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Trend Micro Calls on ISPs to Quarantine Virus Infected Computers

Wednesday, Jun 4th, 2014 (1:24 pm) - Score 652

The vice president of online security firm Trend Micro, Rik Ferguson, has warned that “desperate times call for desperate measures” and is calling for broadband ISPs to “quarantine” the computer systems of customers that have been infected with malware (e.g. viruses, Trojans, botnets etc.).

At present many but not all ISPs will already notify and support customers that own infected systems (note: it’s very hard for ISPs to identify such problems), which is often done by looking for abnormal Internet traffic activity (e.g. traffic known to be associated with infected computers). Usually this does not require the ISP to invade your privacy because connections to dangerous servers (e.g. those associated with a virus) and email spam tends to stick out like a sore thumb.

But Ferguson believes that this isn’t always enough and “steps must be taken to bring home to the regular internet user the consequences of their action or their inaction“, not least because many security warnings are often forgotten the day after they’re published or end up being lost in the mass of “notification fatigue” (too many security warnings can be confusing.. albeit somewhat unavoidable).

Rik Ferguson said:

ISPs on an on-going basis should take advantage of the threat intelligence feeds of the security industry to identify compromised systems connected to their networks. Those systems should be moved to quarantine, the account owners should be contacted and directed to resources which will enable them to clean up and rectify the situation. Until such time as the infection is remediated the computer should be able to access only limited Internet resources. Don’t care will be made to care.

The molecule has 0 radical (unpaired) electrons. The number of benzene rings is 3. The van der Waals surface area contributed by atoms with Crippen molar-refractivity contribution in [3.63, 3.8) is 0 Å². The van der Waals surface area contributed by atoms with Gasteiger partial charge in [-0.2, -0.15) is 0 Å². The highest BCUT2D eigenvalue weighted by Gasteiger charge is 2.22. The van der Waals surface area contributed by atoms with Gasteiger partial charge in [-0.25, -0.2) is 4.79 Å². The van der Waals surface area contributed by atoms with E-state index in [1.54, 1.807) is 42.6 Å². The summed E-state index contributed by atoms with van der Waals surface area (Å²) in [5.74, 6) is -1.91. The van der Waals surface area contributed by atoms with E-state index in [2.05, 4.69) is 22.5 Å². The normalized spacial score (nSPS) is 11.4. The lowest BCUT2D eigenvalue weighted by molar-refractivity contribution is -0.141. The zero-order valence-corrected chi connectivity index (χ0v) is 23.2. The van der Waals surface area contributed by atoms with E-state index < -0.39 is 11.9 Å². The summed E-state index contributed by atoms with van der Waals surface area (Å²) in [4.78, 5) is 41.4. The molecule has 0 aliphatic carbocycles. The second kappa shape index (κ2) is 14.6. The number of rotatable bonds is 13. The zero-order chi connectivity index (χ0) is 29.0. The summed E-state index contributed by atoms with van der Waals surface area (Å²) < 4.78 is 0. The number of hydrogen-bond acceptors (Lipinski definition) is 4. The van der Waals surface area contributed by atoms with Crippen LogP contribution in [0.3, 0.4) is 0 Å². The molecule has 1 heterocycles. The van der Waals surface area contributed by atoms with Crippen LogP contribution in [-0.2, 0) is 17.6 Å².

A parallel has long existed in the auto world. Cars are subject to an annual check, if they do not pass this test of their roadworthiness they may not be driven on public rods until remedial works have been carried out because they represent a danger to the driver and to other road users. Desperate times call for desperate measures.”

The idea of putting computers into a quarantine is nothing new but, as Microsoft found out when it proposed something similar a couple of years ago (here and here), there are many potential problems with this approach. For example, modern broadband networks are usually shared between many devices rather than a single computer, with the router governing it all. As a result it would be very difficult to put a specific system on a network into quarantine without potentially impacting other users and even if you did then virus authors would surely adapt.

Similarly there could be conflicts with various laws, such as those designed to protect the individual’s privacy and freedoms. Likewise it would be difficult for ISPs to impose restricted Internet access on an individual connection, and almost impossible to do it for a specific device, without also making it harder for the end-user to find a solution to the problem by going online (i.e. most malware only uses basic Internet access anyway so restricting to the basics might not help).

On top of that ISPs would need to spend more to develop such systems, which is rarely attractive when the problem is ultimately an issue of individual customer responsibility. But once introduced you can bet that Copyright holders and politicians would also find other uses for it, which might push us further down the hill towards mass censorship of the Internet.

By Mark Jackson
Mark is a professional technology writer, IT consultant and computer engineer from Dorset (England), he also founded ISPreview in 1999 and enjoys analysing the latest telecoms and broadband developments. Find me on X (Twitter), Mastodon, Facebook and .
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